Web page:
Thread: Summerhaven-One year later
06-17-2004, 03:14 AM #1
Summerhaven-One year later
By ARTHUR H. ROTSTEIN
Associated Press Writer
SUMMERHAVEN, Ariz. (AP) - This tiny mountain enclave perched
above Tuscon had always been a cool escape from the desert heat for
residents and vacationers alike - except for one year ago, when a
savage wildfire devastated its heart, destroying 322 homes and
several businesses up on Mount Lemmon.
But today, new homes and businesses are sprouting amid skeletons
of pine, spruce and fir trees. Nurtured by the springtime green-up
and the optimistic perseverance of residents, Summerhaven appears
to be growing back.
"We're choosing to look forward instead of backward," said
Carol Mack, who with her husband, Phil, will reopen their new
log-walled Mount Lemmon General Store and Gift Shop on Saturday, a
year to the day after it burned down.
Her husband said the past year has been the longest of his life.
"It's been a nightmare many times over, and many nights I woke
up wondering, 'Why the hell are we doing this? Take what we could
get from the insurance and leave,"' Phil Mack said. It was his
wife's persistence, he said, that kept them rebuilding.
The 84,750-acre Aspen fire represented the second part of a
vicious one-two punch. In 2002, another wildfire charred more than
30,500 acres on the same mountain, but Summerhaven was spared. Not
so last June.
The Aspen fire began June 17, 2003, near the Aspen trail - about
a mile from Summerhaven, which is about 45 minutes northeast of
Residents were evacuated that night and firefighters held the
fire at bay until two days later. That's when surging 60 mph winds
shifted to the northeast, toward Summerhaven and an area called
Carter Canyon. Modest wood cabins and posh full-time homes were
lost in the firestorm.
"God said, `Today's not your day,"' said John Jones, just
retired as the county's liaison for the Mount Lemmon recovery
effort. "Nothing could have prevented the fires in the village."
The fire threatened other subdivisions and an observatory on the
9,157-foot mountain but seemed under control by late June, only to
make another major run. A second major crew of seasoned
firefighters arrived to contain the blaze by July 15, four full
weeks after it started.
Its toll reached 322 homes, seven of nine businesses and four
other structures. Only 129 homes or cabins remained.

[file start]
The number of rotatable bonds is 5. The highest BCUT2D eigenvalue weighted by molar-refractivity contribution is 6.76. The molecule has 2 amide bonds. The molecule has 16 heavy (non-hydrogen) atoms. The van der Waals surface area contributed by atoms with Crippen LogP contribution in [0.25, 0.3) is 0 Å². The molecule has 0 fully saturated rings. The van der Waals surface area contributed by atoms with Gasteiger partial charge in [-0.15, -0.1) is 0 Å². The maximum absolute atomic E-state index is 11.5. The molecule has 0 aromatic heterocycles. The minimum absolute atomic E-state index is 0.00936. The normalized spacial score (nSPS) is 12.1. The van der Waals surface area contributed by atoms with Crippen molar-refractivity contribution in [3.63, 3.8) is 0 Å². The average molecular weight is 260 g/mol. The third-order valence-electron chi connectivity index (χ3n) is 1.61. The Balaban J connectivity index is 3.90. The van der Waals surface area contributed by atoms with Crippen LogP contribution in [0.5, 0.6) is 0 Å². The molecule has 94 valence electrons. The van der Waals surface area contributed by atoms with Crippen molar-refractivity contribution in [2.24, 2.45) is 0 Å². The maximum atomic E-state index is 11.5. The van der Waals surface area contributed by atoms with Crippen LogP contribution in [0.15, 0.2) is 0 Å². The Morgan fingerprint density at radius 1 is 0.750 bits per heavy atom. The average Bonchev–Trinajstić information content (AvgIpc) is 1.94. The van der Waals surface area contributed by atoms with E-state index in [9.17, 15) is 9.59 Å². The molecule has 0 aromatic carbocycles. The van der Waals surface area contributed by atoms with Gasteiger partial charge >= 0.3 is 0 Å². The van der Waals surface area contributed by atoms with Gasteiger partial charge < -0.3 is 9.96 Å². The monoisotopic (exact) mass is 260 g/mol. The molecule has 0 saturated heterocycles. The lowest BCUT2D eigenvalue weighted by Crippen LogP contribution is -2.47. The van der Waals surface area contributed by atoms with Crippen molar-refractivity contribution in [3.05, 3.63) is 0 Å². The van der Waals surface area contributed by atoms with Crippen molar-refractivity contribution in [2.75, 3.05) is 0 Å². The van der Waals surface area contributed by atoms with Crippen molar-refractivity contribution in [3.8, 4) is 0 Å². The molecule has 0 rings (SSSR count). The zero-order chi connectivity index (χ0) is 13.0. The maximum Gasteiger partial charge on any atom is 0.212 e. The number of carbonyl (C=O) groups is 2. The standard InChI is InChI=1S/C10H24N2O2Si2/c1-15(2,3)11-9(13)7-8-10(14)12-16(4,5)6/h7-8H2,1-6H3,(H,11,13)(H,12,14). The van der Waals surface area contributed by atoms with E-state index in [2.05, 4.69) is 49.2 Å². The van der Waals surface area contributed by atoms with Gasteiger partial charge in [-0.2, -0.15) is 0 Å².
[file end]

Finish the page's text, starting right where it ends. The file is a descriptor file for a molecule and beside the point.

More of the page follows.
A 22-year-old Tucson man was sentenced to two years of probation
last month for lying to investigators in saying he didn't smoke
while hiking on the Aspen trail the day the fire started. The
investigation into who caused the fire remains open.
Residents of the square-mile village, on private land surrounded
by national forest, have had to wrestle with insurance carriers.
And Pima County weighed in with new building restrictions: more
stringent codes intended to make the community less susceptible to
another calamitous fire.
But so far, construction has started on 40 homes, with another
32 permits pending, said Jones, who also heads a homeowners'
Pam Rinella lost her home, though her business, the Mount Lemmon
Cafe, was spared. She is happy to see people returning.
"It's all how you look at it," said Rinella, who is living in
a travel trailer while her home is rebuilt.
"When people say 'devastated,' I say, 'Look at Afghanistan and
Iraq.' When you look at Mount Lemmon, use the word 'correction.'
Mother Nature took it upon herself to correct a problem" - forests
that were too dense.
In the fire's aftermath, despite predictions, property values
did not decline. They have held stable or increased slightly, said
contractor Dennis Cozzetti.
Lots range from $60,000 to $200,000 and construction costs vary
from $100 to $200 a square foot, said Cozzetti and longtime
Summerhaven real estate agent Bob Zimmerman.
Jones said he doesn't anticipate Summerhaven becoming a wealthy
only enclave, but a community with "a much greater spread of
offerings than it had in the past."
And the once-overgrown forest will look as it should, Zimmerman
"Now we're going to look more like the way these Western
forests are supposed to look like," he said. "I'm very heartened
by what I'm seeing. It just amazes every day."
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